Dean Julio Frenk, who served as Mexico’s minister of health from 2000 to 2006, contributed to the Harvard Business Review’s “Innovations in Health Care” blog. As countries from Ghana to the United States grapple with expanding health care coverage for their citizens, policy efforts in Mexico have lessons to offer, he writes. As minister of health, Frenk introduced a program of comprehensive national health insurance, known as Seguro Popular, which expanded access to health care for tens of millions of previously uninsured Mexicans. As of December 2010, 40 million people were enrolled in the program and the country is on track to achieving universal health care coverage this year, Frenk writes.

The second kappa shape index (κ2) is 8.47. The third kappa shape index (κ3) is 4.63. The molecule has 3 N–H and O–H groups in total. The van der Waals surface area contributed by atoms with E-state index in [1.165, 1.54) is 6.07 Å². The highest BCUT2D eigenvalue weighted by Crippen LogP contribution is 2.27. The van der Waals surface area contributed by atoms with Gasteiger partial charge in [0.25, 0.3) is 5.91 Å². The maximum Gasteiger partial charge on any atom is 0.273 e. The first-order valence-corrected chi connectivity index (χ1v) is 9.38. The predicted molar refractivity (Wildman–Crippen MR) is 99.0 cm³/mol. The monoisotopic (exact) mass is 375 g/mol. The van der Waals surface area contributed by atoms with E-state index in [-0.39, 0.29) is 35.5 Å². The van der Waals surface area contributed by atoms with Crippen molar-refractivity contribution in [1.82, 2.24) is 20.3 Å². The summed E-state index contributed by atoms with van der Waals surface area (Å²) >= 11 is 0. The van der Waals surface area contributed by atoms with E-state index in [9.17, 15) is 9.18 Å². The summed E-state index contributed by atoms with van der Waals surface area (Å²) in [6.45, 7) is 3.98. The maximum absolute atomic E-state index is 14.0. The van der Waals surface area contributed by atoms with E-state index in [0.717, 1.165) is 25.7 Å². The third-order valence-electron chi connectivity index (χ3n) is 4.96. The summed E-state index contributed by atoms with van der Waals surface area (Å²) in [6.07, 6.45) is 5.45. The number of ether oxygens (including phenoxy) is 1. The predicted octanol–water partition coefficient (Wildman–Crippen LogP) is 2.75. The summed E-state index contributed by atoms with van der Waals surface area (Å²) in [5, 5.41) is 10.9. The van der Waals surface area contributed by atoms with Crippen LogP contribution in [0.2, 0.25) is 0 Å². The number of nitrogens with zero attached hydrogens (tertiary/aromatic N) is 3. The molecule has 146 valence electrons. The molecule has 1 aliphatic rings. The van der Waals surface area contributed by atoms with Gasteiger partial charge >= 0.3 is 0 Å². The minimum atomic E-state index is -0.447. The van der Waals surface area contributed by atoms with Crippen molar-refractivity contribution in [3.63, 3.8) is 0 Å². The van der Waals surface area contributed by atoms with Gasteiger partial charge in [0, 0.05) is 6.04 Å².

The impacts of this type of program are felt not only in health gains, but in educational performance and economic growth, Frenk writes. Mexico is “fighting a different war, against ill health and poverty, and the prospects are very promising.”